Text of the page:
Their fellow cellar dweller Sydney also faces a tough run to the halfway point. The Swans have Essendon, North Melbourne, Collingwood and GWS to take them to 11 games, with the game against the Roos coming in Tasmania. Sydney’s fixture has been broadly neutral through seven games, although they have underperformed it by around about a win. While competition around the middle of the ladder looks as tight as it did last season, it’s possible a gulf is about to open between the bottom rung and those still in the finals hunt.
One team that has spent time down around those levels in recent years, the Fremantle Dockers, might be the most surprising riser of the season to date. At 4-3, the Dockers have the league’s second most miserly defence and are conceding just 1.34 points per minute of opposition possession (ranked No. 1 and 17 per cent better than average). They’ve also underperformed their Pythagorean win total by around 0.7 wins, and that’s despite their fixture penalising by 0.2 wins.
All told, it suggests Fremantle might be a 5-2 team, not a 4-3 team, and jostling with Collingwood, GWS and Brisbane for a spot in the top four. As it is, they’re not too far behind them anyway. They’ve got there by winning the games they should have lost and losing the games they should’ve won in the main.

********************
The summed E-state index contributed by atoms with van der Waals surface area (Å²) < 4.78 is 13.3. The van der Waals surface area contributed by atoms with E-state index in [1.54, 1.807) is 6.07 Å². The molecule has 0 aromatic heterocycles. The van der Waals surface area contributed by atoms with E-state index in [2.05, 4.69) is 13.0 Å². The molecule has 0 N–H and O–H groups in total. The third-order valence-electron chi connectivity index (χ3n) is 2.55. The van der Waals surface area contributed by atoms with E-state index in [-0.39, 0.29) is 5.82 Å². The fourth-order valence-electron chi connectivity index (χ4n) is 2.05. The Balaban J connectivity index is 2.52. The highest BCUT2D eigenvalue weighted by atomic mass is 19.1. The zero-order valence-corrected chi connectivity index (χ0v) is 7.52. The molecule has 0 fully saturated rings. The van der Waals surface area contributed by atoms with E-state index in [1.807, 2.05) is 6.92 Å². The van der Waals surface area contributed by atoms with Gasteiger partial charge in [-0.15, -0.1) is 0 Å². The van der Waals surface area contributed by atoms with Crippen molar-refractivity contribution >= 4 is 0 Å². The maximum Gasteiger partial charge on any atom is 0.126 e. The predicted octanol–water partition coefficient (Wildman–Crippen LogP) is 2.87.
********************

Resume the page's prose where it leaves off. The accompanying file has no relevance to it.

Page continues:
By contrast, there’s a handful of teams running well ahead of their underlying performances. These include the Brisbane Lions (3.6 Pythagorean wins versus five actual wins), Gold Coast Suns (1.8 versus three), and – yep – the Richmond Tigers (2.9 versus four).
On a schedule-adjusted basis, Richmond rates as the 13th-best team in the competition through seven rounds – stunning at face value, but when you consider the team’s injuries it’s not completely out of the question. They’re at the bottom of a pack of five teams with schedule-adjusted percentages in the 90s, including Port Adelaide, Hawthorn, St Kilda and the Western Bulldogs. On that basis it’s not completely mad, is it?
With all that in mind, the takeaway for me is there is only one team we can trust through seven rounds: Geelong. The Cats looked great coming out of the gate, and as I said in the comments on my piece talking about Geelong earlier in the year, the last four April premiers have turned out to be the September premiers.
Will that hold as we head towards the bye? Given their fixture, you can count on it.